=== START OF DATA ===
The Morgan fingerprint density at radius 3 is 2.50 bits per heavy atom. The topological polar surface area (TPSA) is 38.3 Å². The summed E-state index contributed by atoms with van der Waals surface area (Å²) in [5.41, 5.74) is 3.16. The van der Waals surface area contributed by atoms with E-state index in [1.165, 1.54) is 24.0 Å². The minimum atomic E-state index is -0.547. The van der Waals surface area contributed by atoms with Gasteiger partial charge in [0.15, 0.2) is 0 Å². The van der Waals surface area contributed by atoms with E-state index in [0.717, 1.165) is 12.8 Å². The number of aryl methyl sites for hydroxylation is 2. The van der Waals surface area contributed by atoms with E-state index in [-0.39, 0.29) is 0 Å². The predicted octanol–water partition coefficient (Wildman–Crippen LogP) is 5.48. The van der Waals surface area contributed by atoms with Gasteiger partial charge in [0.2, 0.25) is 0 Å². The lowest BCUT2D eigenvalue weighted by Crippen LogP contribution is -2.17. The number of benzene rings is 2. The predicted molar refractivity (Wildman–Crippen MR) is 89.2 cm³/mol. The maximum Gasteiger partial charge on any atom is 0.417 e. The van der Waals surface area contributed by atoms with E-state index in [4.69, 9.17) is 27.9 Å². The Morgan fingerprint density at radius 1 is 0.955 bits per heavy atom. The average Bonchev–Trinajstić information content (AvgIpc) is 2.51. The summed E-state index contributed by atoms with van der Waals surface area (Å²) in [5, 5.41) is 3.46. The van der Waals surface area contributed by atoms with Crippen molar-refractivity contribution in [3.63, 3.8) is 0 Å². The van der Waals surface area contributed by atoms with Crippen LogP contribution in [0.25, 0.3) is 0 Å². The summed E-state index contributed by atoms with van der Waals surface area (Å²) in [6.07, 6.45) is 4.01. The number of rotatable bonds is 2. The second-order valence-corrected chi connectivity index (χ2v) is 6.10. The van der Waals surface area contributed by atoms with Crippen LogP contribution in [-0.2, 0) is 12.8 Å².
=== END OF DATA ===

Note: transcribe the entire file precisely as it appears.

The Morgan fingerprint density at radius 3 is 2.50 bits per heavy atom. The topological polar surface area (TPSA) is 38.3 Å². The summed E-state index contributed by atoms with van der Waals surface area (Å²) in [5.41, 5.74) is 3.16. The van der Waals surface area contributed by atoms with E-state index in [1.165, 1.54) is 24.0 Å². The minimum atomic E-state index is -0.547. The van der Waals surface area contributed by atoms with Gasteiger partial charge in [0.15, 0.2) is 0 Å². The van der Waals surface area contributed by atoms with E-state index in [0.717, 1.165) is 12.8 Å². The number of aryl methyl sites for hydroxylation is 2. The van der Waals surface area contributed by atoms with E-state index in [-0.39, 0.29) is 0 Å². The predicted octanol–water partition coefficient (Wildman–Crippen LogP) is 5.48. The van der Waals surface area contributed by atoms with Gasteiger partial charge in [0.2, 0.25) is 0 Å². The lowest BCUT2D eigenvalue weighted by Crippen LogP contribution is -2.17. The number of benzene rings is 2. The predicted molar refractivity (Wildman–Crippen MR) is 89.2 cm³/mol. The maximum Gasteiger partial charge on any atom is 0.417 e. The van der Waals surface area contributed by atoms with E-state index in [4.69, 9.17) is 27.9 Å². The Morgan fingerprint density at radius 1 is 0.955 bits per heavy atom. The average Bonchev–Trinajstić information content (AvgIpc) is 2.51. The summed E-state index contributed by atoms with van der Waals surface area (Å²) in [5, 5.41) is 3.46. The van der Waals surface area contributed by atoms with Crippen molar-refractivity contribution in [3.63, 3.8) is 0 Å². The van der Waals surface area contributed by atoms with Crippen LogP contribution in [0.25, 0.3) is 0 Å². The summed E-state index contributed by atoms with van der Waals surface area (Å²) in [6.07, 6.45) is 4.01. The number of rotatable bonds is 2. The second-order valence-corrected chi connectivity index (χ2v) is 6.10. The van der Waals surface area contributed by atoms with Crippen LogP contribution in [-0.2, 0) is 12.8 Å².